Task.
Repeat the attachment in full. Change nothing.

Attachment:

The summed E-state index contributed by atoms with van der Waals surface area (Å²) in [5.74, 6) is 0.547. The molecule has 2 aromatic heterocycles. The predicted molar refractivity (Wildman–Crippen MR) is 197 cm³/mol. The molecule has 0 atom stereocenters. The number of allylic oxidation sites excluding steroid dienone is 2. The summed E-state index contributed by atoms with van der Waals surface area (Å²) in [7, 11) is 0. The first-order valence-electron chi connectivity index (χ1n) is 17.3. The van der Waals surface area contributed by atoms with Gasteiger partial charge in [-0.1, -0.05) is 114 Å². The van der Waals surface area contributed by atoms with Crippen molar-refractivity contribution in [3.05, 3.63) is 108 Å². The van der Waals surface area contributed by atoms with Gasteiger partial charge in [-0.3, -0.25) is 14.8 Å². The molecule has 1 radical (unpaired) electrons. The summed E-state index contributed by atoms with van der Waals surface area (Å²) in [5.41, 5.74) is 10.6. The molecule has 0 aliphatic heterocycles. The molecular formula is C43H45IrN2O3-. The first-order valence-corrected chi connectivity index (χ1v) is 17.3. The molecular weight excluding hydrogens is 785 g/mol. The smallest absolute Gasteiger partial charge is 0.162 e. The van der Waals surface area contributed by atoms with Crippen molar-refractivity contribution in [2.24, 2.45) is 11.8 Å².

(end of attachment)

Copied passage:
The summed E-state index contributed by atoms with van der Waals surface area (Å²) in [5.74, 6) is 0.547. The molecule has 2 aromatic heterocycles. The predicted molar refractivity (Wildman–Crippen MR) is 197 cm³/mol. The molecule has 0 atom stereocenters. The number of allylic oxidation sites excluding steroid dienone is 2. The summed E-state index contributed by atoms with van der Waals surface area (Å²) in [7, 11) is 0. The first-order valence-electron chi connectivity index (χ1n) is 17.3. The van der Waals surface area contributed by atoms with Gasteiger partial charge in [-0.1, -0.05) is 114 Å². The van der Waals surface area contributed by atoms with Crippen molar-refractivity contribution in [3.05, 3.63) is 108 Å². The van der Waals surface area contributed by atoms with Gasteiger partial charge in [-0.3, -0.25) is 14.8 Å². The molecule has 1 radical (unpaired) electrons. The summed E-state index contributed by atoms with van der Waals surface area (Å²) in [5.41, 5.74) is 10.6. The molecule has 0 aliphatic heterocycles. The molecular formula is C43H45IrN2O3-. The first-order valence-corrected chi connectivity index (χ1v) is 17.3. The molecular weight excluding hydrogens is 785 g/mol. The smallest absolute Gasteiger partial charge is 0.162 e. The van der Waals surface area contributed by atoms with Crippen molar-refractivity contribution in [2.24, 2.45) is 11.8 Å².